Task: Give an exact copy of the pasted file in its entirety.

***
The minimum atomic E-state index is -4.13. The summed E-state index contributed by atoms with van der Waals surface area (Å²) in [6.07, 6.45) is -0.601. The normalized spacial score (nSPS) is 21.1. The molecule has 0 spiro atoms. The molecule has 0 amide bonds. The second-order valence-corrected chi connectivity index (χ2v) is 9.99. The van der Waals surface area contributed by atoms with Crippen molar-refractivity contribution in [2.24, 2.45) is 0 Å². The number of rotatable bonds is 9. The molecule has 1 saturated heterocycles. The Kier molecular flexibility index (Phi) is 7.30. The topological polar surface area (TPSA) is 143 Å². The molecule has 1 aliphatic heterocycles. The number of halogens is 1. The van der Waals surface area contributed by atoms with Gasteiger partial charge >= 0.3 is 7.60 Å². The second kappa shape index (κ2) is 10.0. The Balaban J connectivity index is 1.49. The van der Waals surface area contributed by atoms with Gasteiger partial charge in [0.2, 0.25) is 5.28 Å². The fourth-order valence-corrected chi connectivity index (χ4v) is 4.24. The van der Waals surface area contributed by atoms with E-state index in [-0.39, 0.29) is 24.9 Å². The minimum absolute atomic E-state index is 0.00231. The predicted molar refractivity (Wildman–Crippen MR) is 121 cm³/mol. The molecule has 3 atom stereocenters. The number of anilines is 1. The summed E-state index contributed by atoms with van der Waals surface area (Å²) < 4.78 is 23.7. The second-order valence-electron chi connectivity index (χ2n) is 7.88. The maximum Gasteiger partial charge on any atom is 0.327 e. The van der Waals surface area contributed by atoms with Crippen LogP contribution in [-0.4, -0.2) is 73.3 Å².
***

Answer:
The minimum atomic E-state index is -4.13. The summed E-state index contributed by atoms with van der Waals surface area (Å²) in [6.07, 6.45) is -0.601. The normalized spacial score (nSPS) is 21.1. The molecule has 0 spiro atoms. The molecule has 0 amide bonds. The second-order valence-corrected chi connectivity index (χ2v) is 9.99. The van der Waals surface area contributed by atoms with Crippen molar-refractivity contribution in [2.24, 2.45) is 0 Å². The number of rotatable bonds is 9. The molecule has 1 saturated heterocycles. The Kier molecular flexibility index (Phi) is 7.30. The topological polar surface area (TPSA) is 143 Å². The molecule has 1 aliphatic heterocycles. The number of halogens is 1. The van der Waals surface area contributed by atoms with Gasteiger partial charge >= 0.3 is 7.60 Å². The second kappa shape index (κ2) is 10.0. The Balaban J connectivity index is 1.49. The van der Waals surface area contributed by atoms with Gasteiger partial charge in [0.2, 0.25) is 5.28 Å². The fourth-order valence-corrected chi connectivity index (χ4v) is 4.24. The van der Waals surface area contributed by atoms with E-state index in [-0.39, 0.29) is 24.9 Å². The minimum absolute atomic E-state index is 0.00231. The predicted molar refractivity (Wildman–Crippen MR) is 121 cm³/mol. The molecule has 3 atom stereocenters. The number of anilines is 1. The summed E-state index contributed by atoms with van der Waals surface area (Å²) < 4.78 is 23.7. The second-order valence-electron chi connectivity index (χ2n) is 7.88. The maximum Gasteiger partial charge on any atom is 0.327 e. The van der Waals surface area contributed by atoms with Crippen LogP contribution in [-0.4, -0.2) is 73.3 Å².